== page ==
Academic journal article Shofar

The You That Wasn't Enough: Walter Kaufmann and Martin Buber

Academic journal article Shofar

The You That Wasn't Enough: Walter Kaufmann and Martin Buber

Article excerpt

Walter Kaufmann (1921-80), best known for his work on Nietzsche, is also inextricably linked with the dissemination of Martin Buber's work through his 1970 translation of I and Thou (or "I and You"). Some forty years after the publication of this well-known volume, Kaufmann's relationship to Buber remains mostly unexplored, though occasionally harshly criticized. This essay argues that this relationship should not be left unexplored. Kaufmann's involvement with Buber went well beyond the translation and contains ideas about what should be accepted and rejected in Buber that deserve the attention of contemporary Buber scholars. To make this case, this essay covers Kaufmann's personal relation with Buber from the 1930s onward, relating Kaufmann's principal criticisms of Buber's thought to ideas shaped by the strong encounter with Buber himself. It makes the case that Kaufmann's relationship with Buber has not yet been appreciated and deserves a much wider hearing.

Men prefer to forget how many possible worlds are open to them.

-Walter Kaufmann

Introduction: Our Buber?

How should we assess Martin Buber's achievement and influence? What was his lasting impact? It is easy to speak of a "contested legacy," much harder to clarify why and how different modes of reception emerged. Somewhat unexpectedly, a news piece from the New York Times can help us by charting a fault line, or what could be better called a "battle-line" in Buber interpretation. On February 19, 1978, the paper ran an article with the headline "Buber Emerges Anew as a Figure of Debate." The occasion was a conference celebrating the centennial of Buber's birth, jointly sponsored by Fordham University and Hebrew Union College. The debate, however, was evidently concentrated primarily on Walter Kaufmann, since he 'jarred many with his opening address by declaring that in most of Buber's undertakings he was a failure and that ? and Thou was seriously flawed and 'approximates the oracular tone of false prophets.'"1 It seems that Kaufmann began reading sections from J and Thou he felt supported his case but stopped when he discovered that several people "broke out into loud applause in favor of the passage."2 In response, Kaufmann left his text, glared at the audience, and said "Well, if you like it, I don't."3 Nothing more is recorded about this interchange, but it is hard to believe that positions moved any closer together, or even that there was any profitable debate on why images of Buber differed.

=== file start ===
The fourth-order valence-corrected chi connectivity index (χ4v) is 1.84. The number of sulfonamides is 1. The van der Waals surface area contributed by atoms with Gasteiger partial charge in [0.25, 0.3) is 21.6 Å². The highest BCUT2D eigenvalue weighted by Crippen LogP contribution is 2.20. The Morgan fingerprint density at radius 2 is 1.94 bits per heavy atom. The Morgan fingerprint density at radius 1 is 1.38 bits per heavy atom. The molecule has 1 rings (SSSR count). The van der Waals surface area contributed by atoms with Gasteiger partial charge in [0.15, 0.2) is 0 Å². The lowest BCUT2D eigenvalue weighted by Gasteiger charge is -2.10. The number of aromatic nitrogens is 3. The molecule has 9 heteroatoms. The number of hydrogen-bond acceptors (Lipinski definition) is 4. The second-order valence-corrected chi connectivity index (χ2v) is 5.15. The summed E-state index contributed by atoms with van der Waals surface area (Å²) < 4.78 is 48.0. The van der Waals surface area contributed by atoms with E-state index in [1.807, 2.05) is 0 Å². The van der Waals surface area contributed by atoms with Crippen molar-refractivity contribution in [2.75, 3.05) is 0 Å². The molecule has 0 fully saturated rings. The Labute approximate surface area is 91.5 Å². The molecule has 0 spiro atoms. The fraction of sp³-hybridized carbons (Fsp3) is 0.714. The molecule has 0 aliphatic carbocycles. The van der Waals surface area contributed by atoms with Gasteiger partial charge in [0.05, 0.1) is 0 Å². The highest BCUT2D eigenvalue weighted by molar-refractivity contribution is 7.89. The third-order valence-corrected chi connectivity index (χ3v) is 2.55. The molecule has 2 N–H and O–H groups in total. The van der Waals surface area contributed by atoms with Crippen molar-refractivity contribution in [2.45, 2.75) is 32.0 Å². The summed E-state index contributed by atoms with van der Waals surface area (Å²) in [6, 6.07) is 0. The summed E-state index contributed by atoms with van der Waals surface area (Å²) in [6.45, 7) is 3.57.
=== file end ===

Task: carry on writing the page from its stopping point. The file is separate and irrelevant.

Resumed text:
Since so much in Buber concerns communication, it is tempting to treat a spat among his academic expositors as a bit of a joke. Yet intellectual life, even if it revolves around the proper interpretation of a non-belligerent concept like a "primal word-pair . . . spoken with one's whole being"4 still revolves around conflict. It is within hermeneutical"contests" that we come to see why a figure like Buber is seen in one way, rather than another.5 This battle by applause revealed an undeniable conflict about what Buber inspired in allegiance, loyalty and hope. But do we really understand this conflict? The New York Times piece concludes with an interesting quote that "the agenda of Martin Buber is our agenda. More than anyone else writing in the first half of the century ... he addresses our own situation."6 A corollary to this is that disputes about Buber are conflicts over the way we understand our situation. To understand these conflicts we must look closely at the principal'combatants," specifically Walter Kaufmann and his relationship to Buber and to Buber scholarship.

Several Overlapping Lives

Kaufmann (1921-80) is easily recognized by anyone in the English-speaking world who has taken an interest in Buber, since he was singled out by Buber's son, Rafael, and authorized to write a new translation oil and Thou, published in 1970.7 This edition included a long prologue by Kaufmann. Along with a section on Buber in his three-volume study, Discovering the Mind, Kaufmann published two major assessments of Buber in his prolific academic career. …

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